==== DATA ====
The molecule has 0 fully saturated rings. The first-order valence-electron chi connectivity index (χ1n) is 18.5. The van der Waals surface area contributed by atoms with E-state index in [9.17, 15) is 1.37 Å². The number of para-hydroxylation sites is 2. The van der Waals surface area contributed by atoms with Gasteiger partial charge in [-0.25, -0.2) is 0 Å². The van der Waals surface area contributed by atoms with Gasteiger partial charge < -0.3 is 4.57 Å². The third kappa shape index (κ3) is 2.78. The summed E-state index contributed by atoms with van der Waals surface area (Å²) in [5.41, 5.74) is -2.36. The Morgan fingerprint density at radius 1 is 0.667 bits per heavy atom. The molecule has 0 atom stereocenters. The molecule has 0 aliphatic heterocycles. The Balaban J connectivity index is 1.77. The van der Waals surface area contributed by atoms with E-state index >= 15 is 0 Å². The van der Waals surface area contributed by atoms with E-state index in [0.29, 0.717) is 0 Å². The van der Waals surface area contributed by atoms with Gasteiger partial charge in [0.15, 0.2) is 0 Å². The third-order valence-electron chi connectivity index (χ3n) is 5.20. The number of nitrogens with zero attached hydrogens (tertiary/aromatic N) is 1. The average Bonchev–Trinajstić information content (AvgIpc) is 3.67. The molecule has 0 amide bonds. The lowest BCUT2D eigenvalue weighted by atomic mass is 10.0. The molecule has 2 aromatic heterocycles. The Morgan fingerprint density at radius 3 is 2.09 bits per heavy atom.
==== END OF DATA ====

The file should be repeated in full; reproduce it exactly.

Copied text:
The molecule has 0 fully saturated rings. The first-order valence-electron chi connectivity index (χ1n) is 18.5. The van der Waals surface area contributed by atoms with E-state index in [9.17, 15) is 1.37 Å². The number of para-hydroxylation sites is 2. The van der Waals surface area contributed by atoms with Gasteiger partial charge in [-0.25, -0.2) is 0 Å². The van der Waals surface area contributed by atoms with Gasteiger partial charge < -0.3 is 4.57 Å². The third kappa shape index (κ3) is 2.78. The summed E-state index contributed by atoms with van der Waals surface area (Å²) in [5.41, 5.74) is -2.36. The Morgan fingerprint density at radius 1 is 0.667 bits per heavy atom. The molecule has 0 atom stereocenters. The molecule has 0 aliphatic heterocycles. The Balaban J connectivity index is 1.77. The van der Waals surface area contributed by atoms with E-state index >= 15 is 0 Å². The van der Waals surface area contributed by atoms with E-state index in [0.29, 0.717) is 0 Å². The van der Waals surface area contributed by atoms with Gasteiger partial charge in [0.15, 0.2) is 0 Å². The third-order valence-electron chi connectivity index (χ3n) is 5.20. The number of nitrogens with zero attached hydrogens (tertiary/aromatic N) is 1. The average Bonchev–Trinajstić information content (AvgIpc) is 3.67. The molecule has 0 amide bonds. The lowest BCUT2D eigenvalue weighted by atomic mass is 10.0. The molecule has 2 aromatic heterocycles. The Morgan fingerprint density at radius 3 is 2.09 bits per heavy atom.